An Islamist insurgency group in Somalia has banned three Christian charities over allegations of proselytisation.
Al-Shabaad, a group known to have close ties with al-Qaeda, ordered World Vision, the Adventist Development and Relief Agency, and Diakonia to "immediately" cease their operations and leave Somalia.
"Acting as missionaries under the guise of humanitarian work, the organisations have been spreading their corrupted ideologies in order to taint the pure creed of the Muslims in Somalia," Al-Shabaad said in a statement.
World Vision Somalia and ADRA deny the allegations. Both organisations have temporarily suspended its operations.
"World Vision is surprised and disappointed by the move based on false accusations of spreading Christianity," said World Vision Somalia's spokeswoman, Amanda Koech.
Koech said that although World Vision is a Christian organisation motivated by Christian values, staff members are prohibited from proselytising.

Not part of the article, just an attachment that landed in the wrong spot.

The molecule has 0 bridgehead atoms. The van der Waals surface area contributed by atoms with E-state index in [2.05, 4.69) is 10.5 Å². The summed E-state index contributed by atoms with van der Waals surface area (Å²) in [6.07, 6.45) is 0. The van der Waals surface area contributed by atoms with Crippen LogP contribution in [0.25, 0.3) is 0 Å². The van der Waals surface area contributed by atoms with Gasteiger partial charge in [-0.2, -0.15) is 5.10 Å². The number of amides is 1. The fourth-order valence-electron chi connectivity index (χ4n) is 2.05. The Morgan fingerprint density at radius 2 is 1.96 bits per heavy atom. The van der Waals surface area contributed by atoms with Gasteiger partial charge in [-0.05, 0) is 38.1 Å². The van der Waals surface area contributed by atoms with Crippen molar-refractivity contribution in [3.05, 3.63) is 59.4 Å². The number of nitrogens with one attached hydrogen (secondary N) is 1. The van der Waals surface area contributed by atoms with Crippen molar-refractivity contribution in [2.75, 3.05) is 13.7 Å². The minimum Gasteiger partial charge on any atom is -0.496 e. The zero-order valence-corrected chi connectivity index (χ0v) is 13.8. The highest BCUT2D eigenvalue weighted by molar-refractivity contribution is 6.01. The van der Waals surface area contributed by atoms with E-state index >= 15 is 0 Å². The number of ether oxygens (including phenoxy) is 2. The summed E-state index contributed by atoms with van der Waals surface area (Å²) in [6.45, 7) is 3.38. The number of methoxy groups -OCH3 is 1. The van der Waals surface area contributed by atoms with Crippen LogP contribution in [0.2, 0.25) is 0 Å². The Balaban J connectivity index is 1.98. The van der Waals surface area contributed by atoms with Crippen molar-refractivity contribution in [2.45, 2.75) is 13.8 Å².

The Adventist Development and Relief Agency also insisted it was solely focused on implementing emergency relief and development.
Al- Shabaad’s ban comes just days after Taliban insurgents claimed responsibility for the deaths of Christian aid workers in Afghanistan.
The group has reportedly declared war on the UN and several Western non-governmental organisations that distribute aid in Somalia.
Somalia is facing the worst humanitarian crisis in years due to heightened conflict in some areas and drought in others. Officials last year said an estimated 3.8 million people - roughly half the population - are in urgent need of aid.
Somalian militant group tells World Vision to leave country
Published 11 August 2010 | Charlie Boyd